An epitaph is a short text honoring a deceased person. Speaking, it refers to text, inscribed on a tombstone or plaque, but it may be used in a figurative sense; some epitaphs are specified by the person themselves before their death, while others are chosen by those responsible for the burial. An epitaph may be written in poem verse. Most epitaphs are brief records of the family, the career, of the deceased with a common expression of love or respect—for example, "beloved father of..."—but others are more ambitious. From the Renaissance to the 19th century in Western culture, epitaphs for notable people became lengthy and pompous descriptions of their family origins, career and immediate family in Latin. Notably, the Laudatio Turiae, the longest known Ancient Roman epitaph, exceeds all of these at 180 lines; some aphorisms. One approach of many epitaphs is to warn them about their own mortality. A wry trick of others is to request the reader to get off their resting place, inasmuch as the reader would have to be standing on the ground above the coffin to read the inscription.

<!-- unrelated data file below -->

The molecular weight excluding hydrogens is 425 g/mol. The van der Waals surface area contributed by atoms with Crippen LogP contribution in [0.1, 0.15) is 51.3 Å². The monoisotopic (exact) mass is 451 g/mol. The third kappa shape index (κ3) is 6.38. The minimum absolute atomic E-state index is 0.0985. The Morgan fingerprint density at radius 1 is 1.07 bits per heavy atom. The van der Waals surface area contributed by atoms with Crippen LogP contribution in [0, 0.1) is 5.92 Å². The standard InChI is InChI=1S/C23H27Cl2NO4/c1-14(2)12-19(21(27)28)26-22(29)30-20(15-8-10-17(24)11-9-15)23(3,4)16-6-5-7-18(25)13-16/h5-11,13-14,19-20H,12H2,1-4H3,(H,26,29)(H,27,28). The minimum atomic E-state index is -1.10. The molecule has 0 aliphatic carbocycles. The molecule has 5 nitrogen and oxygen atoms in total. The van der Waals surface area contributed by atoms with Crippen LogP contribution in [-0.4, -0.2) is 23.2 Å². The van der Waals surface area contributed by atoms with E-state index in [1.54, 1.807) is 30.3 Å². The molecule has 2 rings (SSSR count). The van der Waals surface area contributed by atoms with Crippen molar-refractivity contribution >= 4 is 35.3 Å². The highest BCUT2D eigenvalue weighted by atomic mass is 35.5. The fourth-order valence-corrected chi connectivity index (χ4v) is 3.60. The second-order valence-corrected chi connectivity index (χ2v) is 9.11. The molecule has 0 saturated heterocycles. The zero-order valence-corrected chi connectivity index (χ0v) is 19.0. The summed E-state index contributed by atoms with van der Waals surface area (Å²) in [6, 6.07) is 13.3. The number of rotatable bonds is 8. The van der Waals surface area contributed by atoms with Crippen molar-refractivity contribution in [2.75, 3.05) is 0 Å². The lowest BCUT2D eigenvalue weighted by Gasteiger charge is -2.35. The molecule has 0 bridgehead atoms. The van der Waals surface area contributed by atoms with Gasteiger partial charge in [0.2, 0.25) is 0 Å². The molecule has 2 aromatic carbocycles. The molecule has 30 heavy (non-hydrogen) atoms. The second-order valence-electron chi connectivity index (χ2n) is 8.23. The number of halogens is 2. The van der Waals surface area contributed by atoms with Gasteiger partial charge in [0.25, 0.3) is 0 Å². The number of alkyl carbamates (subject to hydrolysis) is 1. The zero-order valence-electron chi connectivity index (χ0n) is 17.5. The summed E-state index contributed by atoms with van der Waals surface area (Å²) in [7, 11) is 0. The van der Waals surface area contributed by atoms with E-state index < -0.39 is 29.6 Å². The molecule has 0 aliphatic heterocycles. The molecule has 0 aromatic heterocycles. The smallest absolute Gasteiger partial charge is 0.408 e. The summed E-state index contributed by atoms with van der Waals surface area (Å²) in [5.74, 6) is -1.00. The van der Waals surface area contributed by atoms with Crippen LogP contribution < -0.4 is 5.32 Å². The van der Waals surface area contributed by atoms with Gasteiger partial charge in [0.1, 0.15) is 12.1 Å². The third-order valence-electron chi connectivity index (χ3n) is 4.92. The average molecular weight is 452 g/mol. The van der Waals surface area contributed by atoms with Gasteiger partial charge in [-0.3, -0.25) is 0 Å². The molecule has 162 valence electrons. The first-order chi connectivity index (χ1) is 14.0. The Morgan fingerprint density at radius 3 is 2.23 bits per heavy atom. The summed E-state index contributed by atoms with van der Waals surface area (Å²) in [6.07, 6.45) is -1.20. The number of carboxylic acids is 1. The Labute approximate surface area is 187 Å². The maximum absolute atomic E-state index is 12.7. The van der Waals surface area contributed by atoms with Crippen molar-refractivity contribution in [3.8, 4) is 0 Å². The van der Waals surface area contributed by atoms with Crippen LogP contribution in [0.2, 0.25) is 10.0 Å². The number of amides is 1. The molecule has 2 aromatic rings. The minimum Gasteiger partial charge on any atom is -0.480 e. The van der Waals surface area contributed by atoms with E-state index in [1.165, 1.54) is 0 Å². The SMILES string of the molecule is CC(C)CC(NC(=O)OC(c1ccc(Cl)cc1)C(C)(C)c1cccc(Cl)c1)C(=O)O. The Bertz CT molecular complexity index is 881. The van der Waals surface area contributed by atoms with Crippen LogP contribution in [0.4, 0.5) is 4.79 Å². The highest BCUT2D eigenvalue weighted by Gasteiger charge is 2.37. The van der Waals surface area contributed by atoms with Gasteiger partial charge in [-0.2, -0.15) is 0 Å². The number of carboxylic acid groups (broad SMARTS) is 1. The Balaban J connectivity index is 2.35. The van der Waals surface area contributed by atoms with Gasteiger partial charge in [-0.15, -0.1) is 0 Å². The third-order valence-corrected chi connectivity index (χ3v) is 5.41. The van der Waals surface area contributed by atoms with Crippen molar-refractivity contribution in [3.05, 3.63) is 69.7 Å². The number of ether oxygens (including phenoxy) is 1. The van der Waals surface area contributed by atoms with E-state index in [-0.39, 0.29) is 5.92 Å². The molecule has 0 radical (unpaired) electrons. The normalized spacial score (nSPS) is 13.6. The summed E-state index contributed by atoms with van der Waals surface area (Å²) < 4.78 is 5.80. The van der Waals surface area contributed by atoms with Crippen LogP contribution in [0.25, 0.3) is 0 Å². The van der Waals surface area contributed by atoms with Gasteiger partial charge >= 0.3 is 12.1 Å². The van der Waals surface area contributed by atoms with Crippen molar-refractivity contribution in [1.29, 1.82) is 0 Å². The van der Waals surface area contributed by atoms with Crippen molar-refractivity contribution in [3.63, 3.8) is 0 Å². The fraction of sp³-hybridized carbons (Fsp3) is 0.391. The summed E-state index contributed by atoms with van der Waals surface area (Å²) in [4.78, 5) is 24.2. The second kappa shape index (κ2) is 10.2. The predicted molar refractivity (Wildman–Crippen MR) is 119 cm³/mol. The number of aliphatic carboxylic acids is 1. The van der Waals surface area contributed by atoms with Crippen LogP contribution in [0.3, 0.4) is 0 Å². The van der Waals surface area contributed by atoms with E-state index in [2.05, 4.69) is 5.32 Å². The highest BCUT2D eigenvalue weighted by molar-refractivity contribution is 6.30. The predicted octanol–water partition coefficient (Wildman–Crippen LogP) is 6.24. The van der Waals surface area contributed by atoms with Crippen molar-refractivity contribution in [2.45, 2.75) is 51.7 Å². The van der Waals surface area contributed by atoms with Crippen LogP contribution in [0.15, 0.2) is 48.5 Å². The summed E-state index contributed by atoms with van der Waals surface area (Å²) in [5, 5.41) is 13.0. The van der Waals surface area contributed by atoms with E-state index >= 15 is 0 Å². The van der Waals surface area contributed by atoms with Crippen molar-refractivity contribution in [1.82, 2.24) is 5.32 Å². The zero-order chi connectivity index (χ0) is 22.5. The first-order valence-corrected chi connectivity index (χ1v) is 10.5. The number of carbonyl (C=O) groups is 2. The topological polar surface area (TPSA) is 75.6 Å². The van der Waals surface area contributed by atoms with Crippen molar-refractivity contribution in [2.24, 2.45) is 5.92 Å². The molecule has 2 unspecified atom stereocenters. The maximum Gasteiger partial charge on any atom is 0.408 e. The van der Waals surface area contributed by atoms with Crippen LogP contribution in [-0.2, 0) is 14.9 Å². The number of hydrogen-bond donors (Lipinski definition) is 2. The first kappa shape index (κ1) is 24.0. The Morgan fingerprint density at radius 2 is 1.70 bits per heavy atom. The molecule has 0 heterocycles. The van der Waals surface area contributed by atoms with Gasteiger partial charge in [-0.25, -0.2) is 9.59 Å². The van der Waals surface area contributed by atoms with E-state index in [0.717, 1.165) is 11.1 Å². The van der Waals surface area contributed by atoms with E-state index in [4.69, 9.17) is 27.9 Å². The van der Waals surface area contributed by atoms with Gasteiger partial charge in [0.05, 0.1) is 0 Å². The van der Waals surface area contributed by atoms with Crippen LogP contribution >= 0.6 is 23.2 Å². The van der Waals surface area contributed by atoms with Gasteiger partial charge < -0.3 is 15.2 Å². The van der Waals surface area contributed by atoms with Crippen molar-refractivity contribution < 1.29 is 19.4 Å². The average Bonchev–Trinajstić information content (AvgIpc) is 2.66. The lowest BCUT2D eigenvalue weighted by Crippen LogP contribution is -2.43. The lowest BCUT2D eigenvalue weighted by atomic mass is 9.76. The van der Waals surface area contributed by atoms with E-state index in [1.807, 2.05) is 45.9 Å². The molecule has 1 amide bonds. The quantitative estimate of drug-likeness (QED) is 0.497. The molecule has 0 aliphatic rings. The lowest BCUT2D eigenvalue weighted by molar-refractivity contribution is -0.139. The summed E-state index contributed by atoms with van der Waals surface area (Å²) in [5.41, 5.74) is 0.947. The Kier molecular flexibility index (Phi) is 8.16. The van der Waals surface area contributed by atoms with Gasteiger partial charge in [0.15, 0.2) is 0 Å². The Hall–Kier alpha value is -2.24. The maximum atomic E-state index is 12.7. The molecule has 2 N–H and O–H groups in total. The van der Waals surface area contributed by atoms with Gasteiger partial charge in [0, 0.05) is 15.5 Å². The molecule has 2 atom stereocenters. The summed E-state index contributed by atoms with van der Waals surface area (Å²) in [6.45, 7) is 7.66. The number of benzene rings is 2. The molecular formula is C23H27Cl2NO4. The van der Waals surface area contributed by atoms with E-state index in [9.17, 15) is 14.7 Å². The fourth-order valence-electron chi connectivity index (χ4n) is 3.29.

Some record achievements. Nearly all note name, year or date of birth, date of death. Many list family members and the relationship of the deceased to them. Heroes and Kings your distance keep. — Alexander PopeWe must know. We will know. — David Hilbert Looking into the portals of eternity teaches thatThe brotherhood of man is inspired by God’s word. -- George WashingtonHe never killed a man. — Clay Allison Here lies One whose Name was writ in Water — John KeatsCast a cold eyeOn life, on death. Horseman, pass by! — W. B. YeatsUndefeated — Hans-Joachim MarseilleAnd the beat goes on. — Sonny BonoSleep after toyle, port after stormie seas,Ease after warre, death after life, does please. — Joseph Conrad Oh God — Mahatma GandhiThat's all folks! — Mel BlancI've stopped getting dumber. — Paul ErdősHomo sum! the adventurer — D. H. LawrenceGo tell the Spartans, stranger passing by that here, obedient to their law, we lie. -- Simonides's epigram at ThermopylaeI told you. — Spike MilliganHere sleeps at peace a Hampshire GrenadierWho caught his early death by drinking cold small beer.